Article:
The Indians are the most politically divisive community in the country. HRP should realise that the Indians are not only politically but social-culturally divided. There are too many political parties to represent the Indians and there are too many social-classes among them. Unfortunately, most of the well-to-do Indians would prefer to distance themselves from the destitute among their own community.


When the Malays are preponderantly represented by three main parties, the Chinese by two main parties, the Indians have no less than nine main political parties – inclusive of HRP - to represent their population of 1.9 million (7.5 percent of the country’s population). History has it that the problem with Malaysian Indians is that they could never be unified under one or two political banners. Every Indian politician wants to claim the political throne and if they fail to achieve this they must form a new political party to chance their luck.


When personal ambitions override altruistic mission in politics to render it ambivalent, we would see much less done to help the poor Indians. Those politicians with personal interests would only clamour for cosy positions in the government and endear themselves to the society as reputable personalities. Nevertheless, despite all the political aspirations many of these politicians have achieved, they are still enmeshed in the entangled mêlée of social class, caste and cultural identity.


The Indians are the disunited lot


When power, class and status in society become the priority of politicians there would be little chance for the many Indian-based political parties to become a collective force. HRP as well as the other Indian-based parties should realise that they are a disunited lot in Malaysian politics and this is the basis as to why they could never pool in all the resources needed to help build a resilient Indian community who could in turn help the poor among them.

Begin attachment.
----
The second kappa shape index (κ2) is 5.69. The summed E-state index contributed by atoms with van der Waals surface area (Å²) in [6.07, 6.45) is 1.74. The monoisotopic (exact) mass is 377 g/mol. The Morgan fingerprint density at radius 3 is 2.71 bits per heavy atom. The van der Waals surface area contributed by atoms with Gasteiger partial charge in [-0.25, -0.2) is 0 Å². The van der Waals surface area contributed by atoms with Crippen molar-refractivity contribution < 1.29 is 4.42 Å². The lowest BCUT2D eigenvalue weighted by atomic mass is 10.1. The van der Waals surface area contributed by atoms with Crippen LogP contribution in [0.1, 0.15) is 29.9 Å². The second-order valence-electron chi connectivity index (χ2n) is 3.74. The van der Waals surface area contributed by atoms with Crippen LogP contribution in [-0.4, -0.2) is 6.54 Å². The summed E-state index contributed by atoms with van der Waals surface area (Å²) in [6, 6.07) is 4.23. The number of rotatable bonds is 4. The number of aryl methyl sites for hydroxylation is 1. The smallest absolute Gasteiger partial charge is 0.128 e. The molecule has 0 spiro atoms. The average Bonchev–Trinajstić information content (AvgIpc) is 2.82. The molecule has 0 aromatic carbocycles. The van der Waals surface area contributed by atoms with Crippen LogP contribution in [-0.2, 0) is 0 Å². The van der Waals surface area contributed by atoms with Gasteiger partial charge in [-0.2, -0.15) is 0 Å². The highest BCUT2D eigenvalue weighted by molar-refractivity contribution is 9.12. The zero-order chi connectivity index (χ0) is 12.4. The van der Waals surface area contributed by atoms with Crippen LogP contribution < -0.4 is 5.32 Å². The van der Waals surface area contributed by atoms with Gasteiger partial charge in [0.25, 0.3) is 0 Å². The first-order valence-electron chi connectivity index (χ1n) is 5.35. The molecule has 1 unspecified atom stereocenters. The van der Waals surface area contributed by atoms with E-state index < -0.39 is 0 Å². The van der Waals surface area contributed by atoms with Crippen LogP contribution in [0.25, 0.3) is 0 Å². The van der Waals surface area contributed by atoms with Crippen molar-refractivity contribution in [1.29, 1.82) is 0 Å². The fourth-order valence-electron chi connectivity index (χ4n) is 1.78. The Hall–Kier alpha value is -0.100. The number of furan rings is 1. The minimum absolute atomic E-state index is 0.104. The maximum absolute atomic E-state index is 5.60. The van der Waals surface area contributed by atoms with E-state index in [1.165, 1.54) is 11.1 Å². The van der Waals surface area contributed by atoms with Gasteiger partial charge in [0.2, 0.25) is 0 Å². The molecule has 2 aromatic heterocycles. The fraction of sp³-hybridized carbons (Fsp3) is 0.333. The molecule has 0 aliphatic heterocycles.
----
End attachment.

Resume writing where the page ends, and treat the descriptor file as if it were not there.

Most of these political parties have not earnestly looked into the core issues facing the poor Indian communities. The poor Indians have been on the dole queue before and after independence (1957) and are expecting more from the incumbent governments – federal and state - failing which they are lost for ideas on how to generate enough resources to sustain their livelihood.


Instead of too much politicking, HRP and other influential Indian personalities - those financially established among them – and with the assistance of the government and the private sector should get on to generating enough resources to help these marginalised Indians. For this to materialise there must first be political unanimity among the Indians in the country. They should put aside their political, intra-racial, religious and class differences to work for the betterment of their marginalised people.


No one can handle the problems faced by the poor Indians single-handedly


The real need of the poor Indians is not politics per se. They need more people who are willing to sincerely help drag them out of poverty. The Indian NGOs and other social and welfare bodies could play a kind role in helping the poor Indians to change their mindset and adopt a better value system in life. Even a single representation in the government would suffice if this candidate could rope in the right people and machinery to see a change in the mindset of the poor Indians. This is more important than having too many political chiefs at the privileged level when they cannot contribute to the needs of the impoverished Indians.